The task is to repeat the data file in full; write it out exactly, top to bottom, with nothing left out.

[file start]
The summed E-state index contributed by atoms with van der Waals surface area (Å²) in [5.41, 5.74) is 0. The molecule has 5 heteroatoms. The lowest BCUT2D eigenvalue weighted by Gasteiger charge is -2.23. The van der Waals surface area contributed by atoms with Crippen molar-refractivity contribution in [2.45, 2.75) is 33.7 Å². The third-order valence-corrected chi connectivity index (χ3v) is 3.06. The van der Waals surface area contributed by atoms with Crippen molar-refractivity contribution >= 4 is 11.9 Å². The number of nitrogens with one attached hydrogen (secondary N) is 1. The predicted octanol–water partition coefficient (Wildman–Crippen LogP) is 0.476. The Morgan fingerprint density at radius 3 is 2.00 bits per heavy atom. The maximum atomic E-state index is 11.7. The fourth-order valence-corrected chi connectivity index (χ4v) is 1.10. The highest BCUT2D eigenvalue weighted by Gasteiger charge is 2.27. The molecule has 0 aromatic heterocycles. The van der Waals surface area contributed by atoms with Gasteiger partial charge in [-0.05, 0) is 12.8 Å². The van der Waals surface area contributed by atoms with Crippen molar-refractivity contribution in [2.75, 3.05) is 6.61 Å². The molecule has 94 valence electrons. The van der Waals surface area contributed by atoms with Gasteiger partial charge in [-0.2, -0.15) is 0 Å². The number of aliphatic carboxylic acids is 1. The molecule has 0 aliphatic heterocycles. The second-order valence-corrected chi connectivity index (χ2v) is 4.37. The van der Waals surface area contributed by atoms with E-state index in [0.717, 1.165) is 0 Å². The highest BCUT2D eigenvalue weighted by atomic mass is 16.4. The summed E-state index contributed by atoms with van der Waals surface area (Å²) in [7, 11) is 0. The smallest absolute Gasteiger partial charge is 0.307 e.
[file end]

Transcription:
The summed E-state index contributed by atoms with van der Waals surface area (Å²) in [5.41, 5.74) is 0. The molecule has 5 heteroatoms. The lowest BCUT2D eigenvalue weighted by Gasteiger charge is -2.23. The van der Waals surface area contributed by atoms with Crippen molar-refractivity contribution in [2.45, 2.75) is 33.7 Å². The third-order valence-corrected chi connectivity index (χ3v) is 3.06. The van der Waals surface area contributed by atoms with Crippen molar-refractivity contribution >= 4 is 11.9 Å². The number of nitrogens with one attached hydrogen (secondary N) is 1. The predicted octanol–water partition coefficient (Wildman–Crippen LogP) is 0.476. The Morgan fingerprint density at radius 3 is 2.00 bits per heavy atom. The maximum atomic E-state index is 11.7. The fourth-order valence-corrected chi connectivity index (χ4v) is 1.10. The highest BCUT2D eigenvalue weighted by Gasteiger charge is 2.27. The molecule has 0 aromatic heterocycles. The van der Waals surface area contributed by atoms with Gasteiger partial charge in [-0.05, 0) is 12.8 Å². The van der Waals surface area contributed by atoms with Crippen molar-refractivity contribution in [2.75, 3.05) is 6.61 Å². The molecule has 94 valence electrons. The van der Waals surface area contributed by atoms with Gasteiger partial charge in [-0.2, -0.15) is 0 Å². The number of aliphatic carboxylic acids is 1. The molecule has 0 aliphatic heterocycles. The second-order valence-corrected chi connectivity index (χ2v) is 4.37. The van der Waals surface area contributed by atoms with E-state index in [0.717, 1.165) is 0 Å². The highest BCUT2D eigenvalue weighted by atomic mass is 16.4. The summed E-state index contributed by atoms with van der Waals surface area (Å²) in [7, 11) is 0. The smallest absolute Gasteiger partial charge is 0.307 e.